Spatiotemporal Variations in Microbial Mediated Nitrogen (N) Release Under N-Fertilization Experiment from Banaras Hindu University, India

  • Punita Verma
  • R. SagarEmail author
  • Kuldip
  • Dharmendra K. Singh


Globally, atmospheric nitrogen depositions due to fossil fuel combustion, industrial, and agricultural activities have been identified as serious threats to soil, water, and vegetation. In soil, N-deposition affects the respiration, microbial activities, enzymes actions, litter decomposition, and N-mineralization. The process of N-mineralization involves ammonification and nitrification. Ammonification is mediated by Clostridium sp., Micrococcus sp., Proteus sp., etc. Nitrification is mediated by the activities of diverse group of microorganisms (Nitrosomonas europaea, Nitrosococcus nitrosus, Nitrosospira briensis, Nitrosovibrio, Nitrocystis, Nitrobacter winogradski, Nitrospira gracilis, Nitrosococcus mobilis, Penicillium, Aspergillus, Streptomyces, Nocardia, etc.). In the present study, spatiality, rates of ammonification, nitrification, and net N-mineralization were governed by the soil properties (pH, moisture, C, N, and litter quality) and temporally these processes are determined by the rainfall pattern. Further, the study suggested that the rates of ammonification, nitrification, and net N-mineralization were greater at moderate level of N application. This affinity can be speculated as: at low levels of N resource, soil-C and -N are not enough for the activities of nitrifiers to release them in available form. As N increases more, actively participating microorganisms are enabled to release the nutrients in available form through the process of ammonification, nitrification and thus net N-mineralization, at sufficiently high N level, nitrifier population as well as their activities could be limited and thus the process of N-mineralization is limited. On the other hand, excessive N-application may damage the natural flora and fauna of soil which depletes the soil fertility. It could be also speculated that the N-limited ecosystems keep the deposited N by using it for the growth and developments of plants and microbes, in addition to accumulation in biomass and soil organic matter. At a certain point, the deposited N commences to go beyond the biotic and abiotic needs for N within the system and the ecosystem is predicted to fail its N-retention ability. As the capability to keep N exceeds, surplus N is offered to be vanished from the ecosystem through solution losses and gas flux. Thus, in this study moderate level of N accelerated the process of N-mineralization.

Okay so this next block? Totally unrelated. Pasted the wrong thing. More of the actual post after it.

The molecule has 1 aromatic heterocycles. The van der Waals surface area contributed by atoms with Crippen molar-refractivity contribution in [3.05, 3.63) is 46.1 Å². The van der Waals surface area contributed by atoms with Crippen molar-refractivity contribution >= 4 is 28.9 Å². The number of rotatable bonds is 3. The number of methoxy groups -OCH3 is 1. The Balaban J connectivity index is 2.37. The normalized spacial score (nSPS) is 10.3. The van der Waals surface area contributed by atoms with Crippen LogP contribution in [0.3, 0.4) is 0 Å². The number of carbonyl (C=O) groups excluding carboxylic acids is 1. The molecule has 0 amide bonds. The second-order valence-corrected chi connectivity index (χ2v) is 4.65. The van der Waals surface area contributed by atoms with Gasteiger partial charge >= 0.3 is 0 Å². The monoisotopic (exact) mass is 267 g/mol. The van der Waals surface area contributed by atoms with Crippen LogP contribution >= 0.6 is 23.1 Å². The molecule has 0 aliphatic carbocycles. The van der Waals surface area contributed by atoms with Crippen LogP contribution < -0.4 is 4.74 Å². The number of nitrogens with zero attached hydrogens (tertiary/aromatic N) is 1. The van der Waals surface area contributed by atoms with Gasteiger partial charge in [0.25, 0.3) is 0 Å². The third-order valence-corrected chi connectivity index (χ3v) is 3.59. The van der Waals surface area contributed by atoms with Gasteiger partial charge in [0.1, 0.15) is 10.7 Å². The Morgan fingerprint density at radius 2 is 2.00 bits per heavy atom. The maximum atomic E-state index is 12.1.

Nitrogen deposition Nitrifiers N-mineralization 



Funding support from the Department of Science and Technology, Government of India, is acknowledged.


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Copyright information

© Springer India 2014

Authors and Affiliations

  • Punita Verma
    • 1
  • R. Sagar
    • 1
    Email author
  • Kuldip
    • 1
  • Dharmendra K. Singh
    • 1
  1. 1.Department of BotanyBanaras Hindu UniversityVaranasiIndia

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